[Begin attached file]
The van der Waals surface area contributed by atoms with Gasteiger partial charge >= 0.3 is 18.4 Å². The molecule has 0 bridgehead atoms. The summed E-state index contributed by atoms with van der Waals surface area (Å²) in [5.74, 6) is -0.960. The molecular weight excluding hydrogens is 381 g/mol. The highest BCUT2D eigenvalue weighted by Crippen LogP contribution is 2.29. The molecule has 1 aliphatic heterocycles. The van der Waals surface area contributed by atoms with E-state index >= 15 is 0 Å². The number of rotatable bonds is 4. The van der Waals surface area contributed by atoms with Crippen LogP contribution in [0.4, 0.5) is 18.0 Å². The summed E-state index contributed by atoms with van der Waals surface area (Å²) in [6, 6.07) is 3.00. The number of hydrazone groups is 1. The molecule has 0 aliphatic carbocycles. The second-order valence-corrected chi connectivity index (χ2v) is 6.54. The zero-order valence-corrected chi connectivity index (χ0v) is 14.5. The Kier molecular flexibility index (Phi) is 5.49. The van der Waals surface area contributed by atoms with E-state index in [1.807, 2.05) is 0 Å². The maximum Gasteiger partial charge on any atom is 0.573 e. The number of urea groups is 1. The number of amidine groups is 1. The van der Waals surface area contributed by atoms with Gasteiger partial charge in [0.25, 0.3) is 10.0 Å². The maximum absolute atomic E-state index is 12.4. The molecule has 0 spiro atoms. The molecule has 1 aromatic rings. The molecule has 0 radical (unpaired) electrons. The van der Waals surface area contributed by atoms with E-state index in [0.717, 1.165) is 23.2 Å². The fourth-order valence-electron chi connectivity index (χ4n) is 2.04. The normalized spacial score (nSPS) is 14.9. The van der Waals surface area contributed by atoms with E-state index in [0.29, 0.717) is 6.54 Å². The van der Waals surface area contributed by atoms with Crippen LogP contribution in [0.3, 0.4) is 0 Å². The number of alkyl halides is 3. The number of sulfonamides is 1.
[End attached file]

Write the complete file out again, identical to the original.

The van der Waals surface area contributed by atoms with Gasteiger partial charge >= 0.3 is 18.4 Å². The molecule has 0 bridgehead atoms. The summed E-state index contributed by atoms with van der Waals surface area (Å²) in [5.74, 6) is -0.960. The molecular weight excluding hydrogens is 381 g/mol. The highest BCUT2D eigenvalue weighted by Crippen LogP contribution is 2.29. The molecule has 1 aliphatic heterocycles. The van der Waals surface area contributed by atoms with E-state index >= 15 is 0 Å². The number of rotatable bonds is 4. The van der Waals surface area contributed by atoms with Crippen LogP contribution in [0.4, 0.5) is 18.0 Å². The summed E-state index contributed by atoms with van der Waals surface area (Å²) in [6, 6.07) is 3.00. The number of hydrazone groups is 1. The molecule has 0 aliphatic carbocycles. The second-order valence-corrected chi connectivity index (χ2v) is 6.54. The zero-order valence-corrected chi connectivity index (χ0v) is 14.5. The Kier molecular flexibility index (Phi) is 5.49. The van der Waals surface area contributed by atoms with E-state index in [1.807, 2.05) is 0 Å². The maximum Gasteiger partial charge on any atom is 0.573 e. The number of urea groups is 1. The number of amidine groups is 1. The van der Waals surface area contributed by atoms with Gasteiger partial charge in [0.25, 0.3) is 10.0 Å². The maximum absolute atomic E-state index is 12.4. The molecule has 0 spiro atoms. The molecule has 1 aromatic rings. The molecule has 0 radical (unpaired) electrons. The van der Waals surface area contributed by atoms with E-state index in [0.717, 1.165) is 23.2 Å². The fourth-order valence-electron chi connectivity index (χ4n) is 2.04. The normalized spacial score (nSPS) is 14.9. The van der Waals surface area contributed by atoms with E-state index in [0.29, 0.717) is 6.54 Å². The van der Waals surface area contributed by atoms with Crippen LogP contribution in [0.3, 0.4) is 0 Å². The number of alkyl halides is 3. The number of sulfonamides is 1.